After lunch, we spent a couple of hours at the Gellert Baths, one of the many thermal baths in Budapest. Ornate ceilings in colourful mosaic tiles, thermal pools ranging from 18 degrees to 40 degrees and saunas up to 70 degrees. On weekends the baths are mixed and swimming costumes compulsory as opposed to weekdays where males and females are separated and costumes are optional. Thank goodness it was Saturday !!!!

                                    The view from the citadel looking south over the Liberty Bridge

                                     Looking north over the Elizabeth Bridge and the Chain Bridge

    The view down the Funicular Rail from the Museum

                                       Impressive coloured tile roof of the Fisherman's Bastion

    A beautiful city to explore on foot
    Sunday morning we headed off to Szimpla Kert markets. Around the turn of the century, old tenement houses and factory buildings that were doomed to destruction were revamped with rejected furniture from old community centres, cinemas and attics giving them a real retro feeling. They were soon called ruinpubs and became very popular with the locals and tourists alike. One of the more famous ones is Szimpla Kert (Simple Garden) and on Sunday mornings it becomes a market of home made wares - jams, marmalades, relishes, cordials, soups, home grown veggies and herbs as well as fresh breads and cheeses. The décor is very eclectic and looks like it has been put together from the selection of a 2nd hand shop selling electronic devices, prehistoric toys, old bikes and even vintage cars. You name it and it has been recycled into usable things - my chair was a singer sewing machine base with a tractor seat on top. A great atmosphere with local music playing and just the place to sit upstairs, have a drink and soak up the atmosphere.

    Szimpla Kert Markets

    After checking out of our hotel, we took the underground to the Szechenyi Baths for the afternoon - probably Budapest most famous baths. It is the largest medicinal bath in Europe and its water is supplied by 2 thermal springs - 74 and 77 degrees Celsius. Set in an acre of land, there are 18 different pools, 3 main outdoor pools and the rest indoor heated pools. We systematically made our way up one wing jumping from 18 degrees all the way up to 40 degree pools, and then sauna and steam rooms the warmest being 70 degrees. An hour outside in the large pools where strong jets would pummel your feet or in another pool a whirlpool is created and you are carried along and quite a good speed and can actually find it hard to exit.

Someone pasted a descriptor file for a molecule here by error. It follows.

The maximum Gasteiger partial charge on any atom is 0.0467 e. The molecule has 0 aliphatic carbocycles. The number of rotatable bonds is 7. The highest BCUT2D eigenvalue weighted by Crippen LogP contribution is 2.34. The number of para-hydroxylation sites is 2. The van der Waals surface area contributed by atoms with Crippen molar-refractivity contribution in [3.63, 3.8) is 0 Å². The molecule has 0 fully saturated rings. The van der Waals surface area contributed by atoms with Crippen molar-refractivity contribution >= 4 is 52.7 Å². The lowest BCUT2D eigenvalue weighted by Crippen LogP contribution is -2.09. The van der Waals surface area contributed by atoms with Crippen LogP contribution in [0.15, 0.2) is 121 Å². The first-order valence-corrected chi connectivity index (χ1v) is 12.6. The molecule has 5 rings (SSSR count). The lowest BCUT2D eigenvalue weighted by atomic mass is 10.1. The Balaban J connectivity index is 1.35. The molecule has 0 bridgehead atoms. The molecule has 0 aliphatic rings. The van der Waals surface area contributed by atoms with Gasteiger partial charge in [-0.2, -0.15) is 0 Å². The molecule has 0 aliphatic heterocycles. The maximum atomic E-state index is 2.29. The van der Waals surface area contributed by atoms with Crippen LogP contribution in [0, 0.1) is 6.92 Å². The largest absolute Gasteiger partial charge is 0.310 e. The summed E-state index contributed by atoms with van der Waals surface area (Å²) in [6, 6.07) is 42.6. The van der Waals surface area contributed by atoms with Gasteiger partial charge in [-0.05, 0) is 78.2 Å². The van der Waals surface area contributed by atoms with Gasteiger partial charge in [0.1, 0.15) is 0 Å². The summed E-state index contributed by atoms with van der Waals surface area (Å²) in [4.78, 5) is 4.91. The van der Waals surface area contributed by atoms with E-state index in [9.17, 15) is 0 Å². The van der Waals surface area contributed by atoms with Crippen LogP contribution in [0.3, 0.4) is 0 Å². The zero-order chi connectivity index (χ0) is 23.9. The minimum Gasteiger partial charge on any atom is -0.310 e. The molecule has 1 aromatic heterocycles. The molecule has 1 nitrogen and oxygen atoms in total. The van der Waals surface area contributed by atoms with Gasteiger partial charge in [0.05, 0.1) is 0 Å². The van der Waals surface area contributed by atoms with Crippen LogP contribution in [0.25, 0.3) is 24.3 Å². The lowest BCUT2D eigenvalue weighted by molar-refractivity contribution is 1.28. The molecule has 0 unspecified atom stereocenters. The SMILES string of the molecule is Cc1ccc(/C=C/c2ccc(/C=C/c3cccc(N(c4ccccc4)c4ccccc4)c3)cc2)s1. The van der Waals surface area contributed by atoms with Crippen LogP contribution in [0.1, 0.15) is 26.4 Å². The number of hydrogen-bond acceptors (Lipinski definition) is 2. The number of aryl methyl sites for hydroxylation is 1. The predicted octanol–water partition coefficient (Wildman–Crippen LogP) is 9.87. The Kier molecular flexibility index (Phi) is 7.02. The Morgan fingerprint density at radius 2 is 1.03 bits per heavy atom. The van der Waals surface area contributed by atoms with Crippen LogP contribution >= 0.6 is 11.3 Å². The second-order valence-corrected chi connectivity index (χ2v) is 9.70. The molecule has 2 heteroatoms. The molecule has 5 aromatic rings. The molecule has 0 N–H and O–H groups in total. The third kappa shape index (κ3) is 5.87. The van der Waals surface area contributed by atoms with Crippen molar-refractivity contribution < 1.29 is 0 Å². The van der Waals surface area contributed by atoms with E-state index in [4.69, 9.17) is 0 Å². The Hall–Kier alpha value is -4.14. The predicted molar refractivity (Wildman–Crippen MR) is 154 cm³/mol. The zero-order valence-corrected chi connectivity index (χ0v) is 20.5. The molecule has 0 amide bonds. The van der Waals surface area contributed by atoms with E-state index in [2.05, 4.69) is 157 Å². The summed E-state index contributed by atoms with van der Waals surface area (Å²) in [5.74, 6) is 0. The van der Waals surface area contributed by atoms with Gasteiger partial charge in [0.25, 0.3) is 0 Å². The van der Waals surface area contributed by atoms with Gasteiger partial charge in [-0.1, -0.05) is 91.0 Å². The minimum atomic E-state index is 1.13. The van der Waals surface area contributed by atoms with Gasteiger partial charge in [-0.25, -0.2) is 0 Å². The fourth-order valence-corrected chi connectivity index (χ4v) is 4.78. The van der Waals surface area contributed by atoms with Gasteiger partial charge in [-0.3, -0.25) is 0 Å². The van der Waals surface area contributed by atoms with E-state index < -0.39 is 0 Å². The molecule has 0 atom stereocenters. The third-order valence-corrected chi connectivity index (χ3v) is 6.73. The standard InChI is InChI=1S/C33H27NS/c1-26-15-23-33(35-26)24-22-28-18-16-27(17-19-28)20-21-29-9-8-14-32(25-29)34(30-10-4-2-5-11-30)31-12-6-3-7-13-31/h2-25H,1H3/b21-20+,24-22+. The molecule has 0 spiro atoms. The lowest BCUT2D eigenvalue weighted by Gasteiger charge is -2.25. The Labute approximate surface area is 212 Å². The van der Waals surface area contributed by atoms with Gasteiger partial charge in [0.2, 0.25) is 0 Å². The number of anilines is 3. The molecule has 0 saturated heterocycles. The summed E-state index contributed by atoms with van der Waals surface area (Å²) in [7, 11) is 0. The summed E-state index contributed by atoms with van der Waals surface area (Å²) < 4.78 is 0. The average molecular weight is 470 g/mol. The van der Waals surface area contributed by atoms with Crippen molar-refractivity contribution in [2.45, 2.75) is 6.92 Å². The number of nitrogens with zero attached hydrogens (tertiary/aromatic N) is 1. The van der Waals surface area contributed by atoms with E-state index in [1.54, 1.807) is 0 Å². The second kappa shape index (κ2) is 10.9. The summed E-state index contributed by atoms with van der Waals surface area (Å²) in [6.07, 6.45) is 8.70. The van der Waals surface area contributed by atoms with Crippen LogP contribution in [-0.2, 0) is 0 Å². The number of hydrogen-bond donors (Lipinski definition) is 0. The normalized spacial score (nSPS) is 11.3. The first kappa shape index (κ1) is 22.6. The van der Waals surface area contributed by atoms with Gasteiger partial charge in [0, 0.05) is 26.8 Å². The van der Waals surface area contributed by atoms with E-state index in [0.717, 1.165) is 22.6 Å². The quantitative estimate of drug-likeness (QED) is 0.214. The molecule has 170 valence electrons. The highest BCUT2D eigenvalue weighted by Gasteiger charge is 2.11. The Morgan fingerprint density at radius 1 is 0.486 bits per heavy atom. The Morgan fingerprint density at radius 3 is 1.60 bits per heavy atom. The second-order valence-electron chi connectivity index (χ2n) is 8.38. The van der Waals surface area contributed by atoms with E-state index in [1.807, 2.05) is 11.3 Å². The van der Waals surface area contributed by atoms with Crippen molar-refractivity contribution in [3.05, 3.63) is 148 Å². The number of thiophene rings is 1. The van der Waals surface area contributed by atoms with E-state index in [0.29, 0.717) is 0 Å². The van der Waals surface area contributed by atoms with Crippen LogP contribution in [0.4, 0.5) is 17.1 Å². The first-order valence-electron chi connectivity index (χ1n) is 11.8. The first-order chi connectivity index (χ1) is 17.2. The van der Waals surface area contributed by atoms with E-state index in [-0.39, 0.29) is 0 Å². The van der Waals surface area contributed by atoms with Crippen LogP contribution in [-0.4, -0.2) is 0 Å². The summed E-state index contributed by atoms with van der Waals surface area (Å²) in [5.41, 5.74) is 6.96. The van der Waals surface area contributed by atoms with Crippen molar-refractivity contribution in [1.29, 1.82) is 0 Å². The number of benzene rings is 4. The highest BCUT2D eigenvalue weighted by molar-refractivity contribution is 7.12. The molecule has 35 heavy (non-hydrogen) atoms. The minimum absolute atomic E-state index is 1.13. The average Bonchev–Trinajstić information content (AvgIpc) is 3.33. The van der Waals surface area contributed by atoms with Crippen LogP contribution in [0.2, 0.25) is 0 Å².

The famous Szechenyi Baths of Budapest

    Inside one of the many thermal pools

                                    The large outdoor pool with the whirlpool section in the middle

    A late night flight home and crawled into bed some time after midnight but what a wonderful city to explore. "Koszonom" - "thank you" - the only Hungarian word we learnt - 'Koszonom Budapest for an awesome weekend'.


    Monday, 15 September 2014

    Our first weekend away - Tarbert

    We have just returned from our first weekend away and my first flight with EasyJet - a very smooth and easy experience. Luton airport is quite a large hectic hub, flying out to 40 different destinations on the continent. The nice part of being back in the UK is that nothing is very far, and the longest flight is 2 hours, and we are ourselves only 10 minutes from Luton airport. So leaving early on Friday morning, we flew to Glasgow (under an hour) and then drove down to have the weekend with Pete's mum in Tarbert on the west coast of Scotland. We wound our way along Loch Lommond, then up through the rugged mountains of the 'Rest and be Thankful', then down to Inverary and Loch Fyne and finally into Tarbert. A tiny wee village set around a harbour and marina, where nothing much changes from visit to visit - no matter how long it is between. Our last trip there was only 2 years ago but in a different season being November.